I neglected to post a link to this last week, but I thought some of you might still be interested in an article on the Internet even if it is almost one whole week old. Sample:
This is where the inherent tension in the contemporary long take comes from: The director forgoes conventional editing to telegraph intended meaning, instead employing a technique that urges the audience to consider the subject of the shot to be increasingly meaningful.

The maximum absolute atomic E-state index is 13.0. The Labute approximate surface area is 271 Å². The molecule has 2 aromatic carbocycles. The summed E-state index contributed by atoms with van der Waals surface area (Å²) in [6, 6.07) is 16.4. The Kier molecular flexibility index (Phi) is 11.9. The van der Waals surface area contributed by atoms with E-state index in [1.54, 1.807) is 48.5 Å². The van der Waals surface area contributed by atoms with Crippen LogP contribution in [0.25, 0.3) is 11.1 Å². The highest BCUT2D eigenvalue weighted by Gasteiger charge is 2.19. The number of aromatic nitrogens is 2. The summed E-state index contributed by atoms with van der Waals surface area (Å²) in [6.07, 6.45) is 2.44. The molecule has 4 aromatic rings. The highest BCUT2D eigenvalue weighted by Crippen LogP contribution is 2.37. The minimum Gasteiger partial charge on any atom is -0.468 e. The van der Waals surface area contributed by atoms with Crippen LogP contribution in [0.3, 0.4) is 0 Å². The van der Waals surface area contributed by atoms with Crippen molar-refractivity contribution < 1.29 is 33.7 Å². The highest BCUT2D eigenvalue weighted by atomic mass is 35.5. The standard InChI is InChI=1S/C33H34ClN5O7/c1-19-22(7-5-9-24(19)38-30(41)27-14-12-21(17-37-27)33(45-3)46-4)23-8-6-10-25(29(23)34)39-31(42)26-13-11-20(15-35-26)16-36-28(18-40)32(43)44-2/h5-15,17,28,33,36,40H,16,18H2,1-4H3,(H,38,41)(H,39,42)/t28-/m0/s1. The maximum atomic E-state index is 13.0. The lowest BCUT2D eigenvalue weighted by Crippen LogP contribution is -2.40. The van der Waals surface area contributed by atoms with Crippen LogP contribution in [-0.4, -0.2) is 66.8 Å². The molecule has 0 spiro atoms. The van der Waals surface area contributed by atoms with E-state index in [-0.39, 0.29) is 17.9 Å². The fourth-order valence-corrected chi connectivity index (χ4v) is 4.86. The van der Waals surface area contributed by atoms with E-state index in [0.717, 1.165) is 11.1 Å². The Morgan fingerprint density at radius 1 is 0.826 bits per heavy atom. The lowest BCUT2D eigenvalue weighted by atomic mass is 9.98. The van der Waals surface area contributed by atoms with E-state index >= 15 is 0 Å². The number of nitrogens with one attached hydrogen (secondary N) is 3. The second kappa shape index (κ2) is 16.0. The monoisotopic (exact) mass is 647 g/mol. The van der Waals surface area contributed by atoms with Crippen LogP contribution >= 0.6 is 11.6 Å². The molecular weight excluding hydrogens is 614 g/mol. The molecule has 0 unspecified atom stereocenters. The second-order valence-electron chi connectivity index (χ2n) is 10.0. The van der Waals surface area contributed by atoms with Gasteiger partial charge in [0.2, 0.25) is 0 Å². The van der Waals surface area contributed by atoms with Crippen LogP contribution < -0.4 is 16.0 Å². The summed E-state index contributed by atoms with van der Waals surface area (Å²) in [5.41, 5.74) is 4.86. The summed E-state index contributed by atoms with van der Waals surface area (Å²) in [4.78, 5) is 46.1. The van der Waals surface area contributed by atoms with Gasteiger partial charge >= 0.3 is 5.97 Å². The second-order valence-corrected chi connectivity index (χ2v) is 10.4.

The long take also allows directors to use the standard magician’s ruse of having “nothing up his sleeve,” because the absence of cuts appears to indicate that there is neither time nor opportunity to insert special effects in a shot. Obviously this isn’t true — everyone unfortunately remembers Cloverfield — but the suggestion persists that a long take can’t be manipulated because some things can’t be faked in real-time.
Which is why it’s interesting that the opening shot of Birdman — before the ASL has even been established — consists of Riggan (Michael Keaton) performing the oldest trick in the magician’s handbook: levitation.